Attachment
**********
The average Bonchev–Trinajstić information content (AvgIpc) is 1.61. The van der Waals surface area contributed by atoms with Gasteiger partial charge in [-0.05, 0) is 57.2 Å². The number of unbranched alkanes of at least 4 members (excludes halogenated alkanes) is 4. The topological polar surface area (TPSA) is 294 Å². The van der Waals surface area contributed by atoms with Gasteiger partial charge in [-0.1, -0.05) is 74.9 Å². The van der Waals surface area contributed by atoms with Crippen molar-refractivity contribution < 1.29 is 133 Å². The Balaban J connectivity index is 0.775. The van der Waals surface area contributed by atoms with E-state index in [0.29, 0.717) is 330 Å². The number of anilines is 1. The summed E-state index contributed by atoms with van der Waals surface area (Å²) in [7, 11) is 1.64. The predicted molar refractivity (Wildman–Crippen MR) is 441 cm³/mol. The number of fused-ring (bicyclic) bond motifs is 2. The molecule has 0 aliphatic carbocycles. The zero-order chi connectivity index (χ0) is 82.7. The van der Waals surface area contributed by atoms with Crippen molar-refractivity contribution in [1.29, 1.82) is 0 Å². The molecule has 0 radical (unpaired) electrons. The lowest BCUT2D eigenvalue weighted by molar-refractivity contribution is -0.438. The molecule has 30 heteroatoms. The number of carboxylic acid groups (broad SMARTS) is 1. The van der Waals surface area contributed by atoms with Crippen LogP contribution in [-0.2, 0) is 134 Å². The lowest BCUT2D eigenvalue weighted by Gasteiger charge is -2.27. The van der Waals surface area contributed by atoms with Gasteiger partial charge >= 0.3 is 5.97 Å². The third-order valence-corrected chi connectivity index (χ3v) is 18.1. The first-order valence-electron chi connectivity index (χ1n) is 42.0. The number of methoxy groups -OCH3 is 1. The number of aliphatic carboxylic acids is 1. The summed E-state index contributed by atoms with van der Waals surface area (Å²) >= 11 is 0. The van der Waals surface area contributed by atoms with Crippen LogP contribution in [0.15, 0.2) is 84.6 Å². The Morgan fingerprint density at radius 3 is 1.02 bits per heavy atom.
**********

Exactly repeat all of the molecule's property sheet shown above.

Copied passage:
The average Bonchev–Trinajstić information content (AvgIpc) is 1.61. The van der Waals surface area contributed by atoms with Gasteiger partial charge in [-0.05, 0) is 57.2 Å². The number of unbranched alkanes of at least 4 members (excludes halogenated alkanes) is 4. The topological polar surface area (TPSA) is 294 Å². The van der Waals surface area contributed by atoms with Gasteiger partial charge in [-0.1, -0.05) is 74.9 Å². The van der Waals surface area contributed by atoms with Crippen molar-refractivity contribution < 1.29 is 133 Å². The Balaban J connectivity index is 0.775. The van der Waals surface area contributed by atoms with E-state index in [0.29, 0.717) is 330 Å². The number of anilines is 1. The summed E-state index contributed by atoms with van der Waals surface area (Å²) in [7, 11) is 1.64. The predicted molar refractivity (Wildman–Crippen MR) is 441 cm³/mol. The number of fused-ring (bicyclic) bond motifs is 2. The molecule has 0 aliphatic carbocycles. The zero-order chi connectivity index (χ0) is 82.7. The van der Waals surface area contributed by atoms with Crippen molar-refractivity contribution in [1.29, 1.82) is 0 Å². The molecule has 0 radical (unpaired) electrons. The lowest BCUT2D eigenvalue weighted by molar-refractivity contribution is -0.438. The molecule has 30 heteroatoms. The number of carboxylic acid groups (broad SMARTS) is 1. The van der Waals surface area contributed by atoms with Crippen LogP contribution in [-0.2, 0) is 134 Å². The lowest BCUT2D eigenvalue weighted by Gasteiger charge is -2.27. The van der Waals surface area contributed by atoms with Gasteiger partial charge >= 0.3 is 5.97 Å². The third-order valence-corrected chi connectivity index (χ3v) is 18.1. The first-order valence-electron chi connectivity index (χ1n) is 42.0. The number of methoxy groups -OCH3 is 1. The number of aliphatic carboxylic acids is 1. The summed E-state index contributed by atoms with van der Waals surface area (Å²) >= 11 is 0. The van der Waals surface area contributed by atoms with Crippen LogP contribution in [0.15, 0.2) is 84.6 Å². The Morgan fingerprint density at radius 3 is 1.02 bits per heavy atom.